In Virtual reality and augmented reality: the technologies of the future (March 2019) I asked
Is it fair to say that “VR/AR is the technology of the future, and always will be”?
The future arrived in March 2020, with governments around the world making it illegal to interact face to face, illegal to travel, etc. If VR were ever going to catch on, shouldn’t coronapanic and associated lockdowns have been the catalyst?
If there were complete VR experiences at most of the world’s art museums, I would buy a VR headset right now, but museum web sites don’t seem to offer more than conventional image galleries. Maybe there are a handful of museum experiences available, but certainly it is not like the freedom that we had in the physical world when the physical world (beyond South Dakota and Sweden) included freedom.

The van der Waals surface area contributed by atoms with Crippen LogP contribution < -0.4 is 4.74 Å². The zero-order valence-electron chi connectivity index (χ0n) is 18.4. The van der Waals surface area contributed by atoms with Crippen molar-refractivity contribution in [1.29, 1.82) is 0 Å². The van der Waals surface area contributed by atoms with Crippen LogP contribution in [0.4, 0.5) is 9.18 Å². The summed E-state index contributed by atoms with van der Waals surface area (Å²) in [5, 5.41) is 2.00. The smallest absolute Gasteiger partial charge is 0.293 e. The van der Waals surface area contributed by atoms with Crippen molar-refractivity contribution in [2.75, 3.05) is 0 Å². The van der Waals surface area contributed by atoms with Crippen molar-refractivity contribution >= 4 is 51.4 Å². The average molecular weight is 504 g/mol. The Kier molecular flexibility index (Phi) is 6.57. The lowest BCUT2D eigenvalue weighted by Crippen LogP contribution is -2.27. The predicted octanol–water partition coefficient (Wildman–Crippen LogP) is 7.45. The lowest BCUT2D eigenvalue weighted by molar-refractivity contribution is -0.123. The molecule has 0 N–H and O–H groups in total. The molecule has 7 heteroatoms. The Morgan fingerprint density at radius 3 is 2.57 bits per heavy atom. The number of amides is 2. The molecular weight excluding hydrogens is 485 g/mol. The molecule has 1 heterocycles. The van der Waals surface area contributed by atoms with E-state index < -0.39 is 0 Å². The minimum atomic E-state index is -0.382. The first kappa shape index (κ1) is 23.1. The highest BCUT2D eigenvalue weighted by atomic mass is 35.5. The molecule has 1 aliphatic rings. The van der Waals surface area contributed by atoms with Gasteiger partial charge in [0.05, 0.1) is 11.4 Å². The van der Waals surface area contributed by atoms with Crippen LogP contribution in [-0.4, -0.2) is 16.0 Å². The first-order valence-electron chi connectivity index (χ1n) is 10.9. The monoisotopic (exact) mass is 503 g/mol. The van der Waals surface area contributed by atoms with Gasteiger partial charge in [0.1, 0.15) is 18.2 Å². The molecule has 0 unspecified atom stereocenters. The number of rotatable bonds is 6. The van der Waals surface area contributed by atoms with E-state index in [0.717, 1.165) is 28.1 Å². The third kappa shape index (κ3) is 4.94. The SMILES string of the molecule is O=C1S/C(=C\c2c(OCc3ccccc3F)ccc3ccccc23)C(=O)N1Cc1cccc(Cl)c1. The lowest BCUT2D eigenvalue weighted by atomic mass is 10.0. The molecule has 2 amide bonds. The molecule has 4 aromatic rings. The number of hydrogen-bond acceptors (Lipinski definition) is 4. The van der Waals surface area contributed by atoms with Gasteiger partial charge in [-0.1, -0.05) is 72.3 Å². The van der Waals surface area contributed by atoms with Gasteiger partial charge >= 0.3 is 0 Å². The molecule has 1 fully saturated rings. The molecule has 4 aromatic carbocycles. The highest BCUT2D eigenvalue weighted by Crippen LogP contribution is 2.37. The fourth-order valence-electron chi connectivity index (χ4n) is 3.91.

VR could also be great for mass (virtual) gatherings. Wander around in VR and form small conversation groups (but maybe this wouldn’t be as good as Zoom because you’d have to interact with avatars unless you wanted to see pictures of people with VR goggles attached to their heads.
Who has tried the Oculus Quest 2? One of my cousins loves this, but maybe that is because he has been locked into his house with wife and two (mostly grown) children (i.e., perhaps coronapanic did push him into the VR fold). No cumbersome cables (and therefore limited to two hours of battery-based usage). No need to configure a PC. No privacy issues because it is tied to Facebook, which already knows everything about you.